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Portland Bay freighter stranded without power Garie Beach, NSW with 21 crew on board


Massive cargo ship stranded just off the NSW coast without power as helicopters rush to evacuate crew and tugs work frantically to contain the situation

  • The Portland Bay bulk carrier is stranded off Royal National Park, south of Sydney
  • Twenty-one crew members are on board and there are fears the ship could run aground
  • NSW Premier said situation was ‘very precarious’ amid wild weather in NSW
  • Two tugs were sent to help pull the boat away from the park’s cliffs

A freighter with 21 crew on board ran aground off the coast of NSW without power.

The Portland Bay bulk carrier is anchored a nautical mile off Garie Beach in the Royal National Park, south of Sydney, and lost power on Monday morning.

It is feared that the ship could drift into the cliffs of the national park.

A helicopter had been called in to evacuate eight non-essential crew from the ship, but the rescue mission has since been aborted. Two tugs were brought in from Port Botany.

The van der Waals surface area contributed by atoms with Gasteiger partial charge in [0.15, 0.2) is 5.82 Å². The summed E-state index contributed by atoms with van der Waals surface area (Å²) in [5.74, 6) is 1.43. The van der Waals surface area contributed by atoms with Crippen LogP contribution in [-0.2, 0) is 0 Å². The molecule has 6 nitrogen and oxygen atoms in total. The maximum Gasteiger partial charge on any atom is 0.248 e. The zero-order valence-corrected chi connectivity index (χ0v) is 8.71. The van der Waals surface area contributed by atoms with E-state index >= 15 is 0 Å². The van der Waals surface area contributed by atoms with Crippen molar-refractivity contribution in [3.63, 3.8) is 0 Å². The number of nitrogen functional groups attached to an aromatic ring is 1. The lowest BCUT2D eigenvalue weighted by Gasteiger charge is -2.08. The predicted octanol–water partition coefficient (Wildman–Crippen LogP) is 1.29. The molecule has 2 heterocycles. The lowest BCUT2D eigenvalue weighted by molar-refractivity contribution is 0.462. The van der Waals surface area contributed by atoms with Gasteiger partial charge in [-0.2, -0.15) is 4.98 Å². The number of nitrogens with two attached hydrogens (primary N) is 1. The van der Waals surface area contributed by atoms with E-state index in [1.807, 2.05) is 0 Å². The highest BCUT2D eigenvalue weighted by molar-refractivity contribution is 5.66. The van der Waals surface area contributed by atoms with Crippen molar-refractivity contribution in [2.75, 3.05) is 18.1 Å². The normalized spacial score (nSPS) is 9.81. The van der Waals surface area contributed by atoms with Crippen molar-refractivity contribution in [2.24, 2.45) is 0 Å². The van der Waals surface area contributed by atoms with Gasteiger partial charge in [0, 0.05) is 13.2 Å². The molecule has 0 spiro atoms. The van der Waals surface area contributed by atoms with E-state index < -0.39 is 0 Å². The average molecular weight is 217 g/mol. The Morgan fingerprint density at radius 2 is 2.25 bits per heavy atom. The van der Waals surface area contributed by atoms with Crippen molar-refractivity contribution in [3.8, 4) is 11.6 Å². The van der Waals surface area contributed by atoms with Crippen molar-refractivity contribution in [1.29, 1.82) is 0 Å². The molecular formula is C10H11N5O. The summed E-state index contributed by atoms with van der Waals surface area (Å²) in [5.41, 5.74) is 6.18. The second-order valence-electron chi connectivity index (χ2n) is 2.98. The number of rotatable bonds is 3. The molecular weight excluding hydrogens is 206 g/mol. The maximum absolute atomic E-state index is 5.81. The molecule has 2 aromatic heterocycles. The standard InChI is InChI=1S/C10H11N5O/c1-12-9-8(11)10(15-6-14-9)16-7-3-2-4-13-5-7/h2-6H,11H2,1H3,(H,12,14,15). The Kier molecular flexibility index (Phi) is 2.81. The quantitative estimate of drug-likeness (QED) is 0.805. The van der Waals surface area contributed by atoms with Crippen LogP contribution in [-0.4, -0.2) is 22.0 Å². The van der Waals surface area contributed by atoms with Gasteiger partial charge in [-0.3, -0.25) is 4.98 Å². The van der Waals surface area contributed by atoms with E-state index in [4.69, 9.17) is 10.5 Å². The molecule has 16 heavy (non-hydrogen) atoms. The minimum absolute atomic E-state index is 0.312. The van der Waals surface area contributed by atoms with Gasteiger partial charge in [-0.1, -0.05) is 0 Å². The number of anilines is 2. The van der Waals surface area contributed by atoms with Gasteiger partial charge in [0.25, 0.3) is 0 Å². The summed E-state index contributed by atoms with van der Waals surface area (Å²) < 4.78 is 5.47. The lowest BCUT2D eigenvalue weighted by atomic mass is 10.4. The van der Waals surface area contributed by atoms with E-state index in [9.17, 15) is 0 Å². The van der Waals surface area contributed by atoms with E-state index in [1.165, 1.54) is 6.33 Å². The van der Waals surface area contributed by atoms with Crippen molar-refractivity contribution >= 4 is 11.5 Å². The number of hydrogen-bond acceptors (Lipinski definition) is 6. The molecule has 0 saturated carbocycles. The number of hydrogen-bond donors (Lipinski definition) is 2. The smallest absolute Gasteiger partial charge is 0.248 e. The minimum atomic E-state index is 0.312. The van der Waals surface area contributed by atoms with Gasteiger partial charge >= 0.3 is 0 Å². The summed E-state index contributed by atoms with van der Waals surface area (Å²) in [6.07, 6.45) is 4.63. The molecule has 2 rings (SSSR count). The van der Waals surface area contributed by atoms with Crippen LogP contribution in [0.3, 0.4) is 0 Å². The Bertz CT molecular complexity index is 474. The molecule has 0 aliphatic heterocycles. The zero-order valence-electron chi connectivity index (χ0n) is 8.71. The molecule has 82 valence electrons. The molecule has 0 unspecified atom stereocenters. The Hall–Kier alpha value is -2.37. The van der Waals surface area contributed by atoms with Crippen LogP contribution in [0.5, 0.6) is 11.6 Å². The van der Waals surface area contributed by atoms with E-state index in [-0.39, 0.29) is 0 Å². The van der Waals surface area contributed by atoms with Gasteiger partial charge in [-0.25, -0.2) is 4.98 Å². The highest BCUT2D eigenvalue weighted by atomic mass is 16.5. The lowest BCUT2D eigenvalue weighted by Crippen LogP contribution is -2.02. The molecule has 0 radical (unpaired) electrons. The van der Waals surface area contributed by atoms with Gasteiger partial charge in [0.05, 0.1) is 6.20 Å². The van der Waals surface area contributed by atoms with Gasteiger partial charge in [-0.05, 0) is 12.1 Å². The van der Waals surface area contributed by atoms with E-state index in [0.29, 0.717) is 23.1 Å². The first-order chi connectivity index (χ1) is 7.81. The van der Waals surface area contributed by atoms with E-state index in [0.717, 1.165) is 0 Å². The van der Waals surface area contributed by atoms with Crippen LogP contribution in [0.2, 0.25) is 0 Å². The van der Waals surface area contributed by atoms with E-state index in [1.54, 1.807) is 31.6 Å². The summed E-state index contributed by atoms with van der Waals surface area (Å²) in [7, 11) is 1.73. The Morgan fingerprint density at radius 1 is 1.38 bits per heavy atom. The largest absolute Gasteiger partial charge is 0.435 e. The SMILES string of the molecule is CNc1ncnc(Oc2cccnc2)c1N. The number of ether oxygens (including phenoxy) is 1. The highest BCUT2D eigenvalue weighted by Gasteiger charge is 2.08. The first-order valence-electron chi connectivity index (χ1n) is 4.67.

The Portland Bay bulk carrier (pictured) is anchored one nautical mile off Garie Beach in the Royal National Park, south of Sydney, and lost power on Monday morning

“It is obviously a very precarious position and our thoughts are with those on board,” NSW Premier Dominic Perrottet said on Monday.

“But the New South Wales Government continues to work with Commonwealth agencies to ensure the situation is rectified as soon as possible by ensuring that all 21 crew on board are brought to safety on as soon as possible.”

The heavy rains and winds hitting the east coast make the rescue mission all the more difficult.

The Hong Kong-flagged vessel is approximately 170 meters long and 27 meters wide. He had left Wollongong at 7.30am on Monday.

Portland Bay freighter stranded without power Garie Beach, NSW with 21 crew on board

Authorities sent two tugs to pull the boat away from the coast after fears it hit the cliffs in the Royal National Park

It is understood a tug is now working to point the bow of the vessel out to sea so it does not run aground.

‘There is another tug about two and a half to three hours away which will have the capability to pull it away from the coast,’ a NSW Police spokesman said.

“There are 21 crew on board and thought has been given to airlifting some of these crew from the ship.

“I have spoken to the Australian Maritime Safety Authority who have advised that they believe it is not safe to do so at this time and that they have delayed this rescue mission.”

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